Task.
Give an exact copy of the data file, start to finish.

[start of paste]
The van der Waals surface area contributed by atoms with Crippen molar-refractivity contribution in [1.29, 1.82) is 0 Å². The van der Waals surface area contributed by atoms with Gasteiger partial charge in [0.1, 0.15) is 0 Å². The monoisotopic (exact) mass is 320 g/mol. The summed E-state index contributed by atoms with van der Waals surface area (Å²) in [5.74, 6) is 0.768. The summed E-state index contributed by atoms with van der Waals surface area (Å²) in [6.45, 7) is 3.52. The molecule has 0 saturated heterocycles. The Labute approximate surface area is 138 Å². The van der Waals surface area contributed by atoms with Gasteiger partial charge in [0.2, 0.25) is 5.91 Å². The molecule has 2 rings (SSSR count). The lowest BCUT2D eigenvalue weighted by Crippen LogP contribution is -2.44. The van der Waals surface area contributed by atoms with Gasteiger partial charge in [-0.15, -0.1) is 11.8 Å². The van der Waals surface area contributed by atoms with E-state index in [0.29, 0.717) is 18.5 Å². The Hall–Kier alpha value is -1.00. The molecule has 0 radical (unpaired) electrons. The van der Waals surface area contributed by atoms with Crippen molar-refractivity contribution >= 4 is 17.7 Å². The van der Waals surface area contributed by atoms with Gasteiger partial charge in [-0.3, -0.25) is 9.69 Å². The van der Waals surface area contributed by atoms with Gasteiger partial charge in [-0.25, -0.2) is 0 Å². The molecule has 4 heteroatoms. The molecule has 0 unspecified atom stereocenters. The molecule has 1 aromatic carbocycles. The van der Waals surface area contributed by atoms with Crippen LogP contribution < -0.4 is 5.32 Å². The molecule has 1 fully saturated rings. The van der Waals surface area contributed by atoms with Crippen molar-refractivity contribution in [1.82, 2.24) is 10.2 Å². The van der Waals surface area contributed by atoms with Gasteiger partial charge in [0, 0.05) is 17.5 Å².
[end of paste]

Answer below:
The van der Waals surface area contributed by atoms with Crippen molar-refractivity contribution in [1.29, 1.82) is 0 Å². The van der Waals surface area contributed by atoms with Gasteiger partial charge in [0.1, 0.15) is 0 Å². The monoisotopic (exact) mass is 320 g/mol. The summed E-state index contributed by atoms with van der Waals surface area (Å²) in [5.74, 6) is 0.768. The summed E-state index contributed by atoms with van der Waals surface area (Å²) in [6.45, 7) is 3.52. The molecule has 0 saturated heterocycles. The Labute approximate surface area is 138 Å². The van der Waals surface area contributed by atoms with Gasteiger partial charge in [0.2, 0.25) is 5.91 Å². The molecule has 2 rings (SSSR count). The lowest BCUT2D eigenvalue weighted by Crippen LogP contribution is -2.44. The van der Waals surface area contributed by atoms with Gasteiger partial charge in [-0.15, -0.1) is 11.8 Å². The van der Waals surface area contributed by atoms with E-state index in [0.29, 0.717) is 18.5 Å². The Hall–Kier alpha value is -1.00. The molecule has 0 radical (unpaired) electrons. The van der Waals surface area contributed by atoms with Crippen molar-refractivity contribution >= 4 is 17.7 Å². The van der Waals surface area contributed by atoms with Gasteiger partial charge in [-0.3, -0.25) is 9.69 Å². The van der Waals surface area contributed by atoms with Gasteiger partial charge in [-0.25, -0.2) is 0 Å². The molecule has 4 heteroatoms. The molecule has 0 unspecified atom stereocenters. The molecule has 1 aromatic carbocycles. The van der Waals surface area contributed by atoms with Crippen LogP contribution < -0.4 is 5.32 Å². The molecule has 1 fully saturated rings. The van der Waals surface area contributed by atoms with Crippen molar-refractivity contribution in [1.82, 2.24) is 10.2 Å². The van der Waals surface area contributed by atoms with Gasteiger partial charge in [0, 0.05) is 17.5 Å².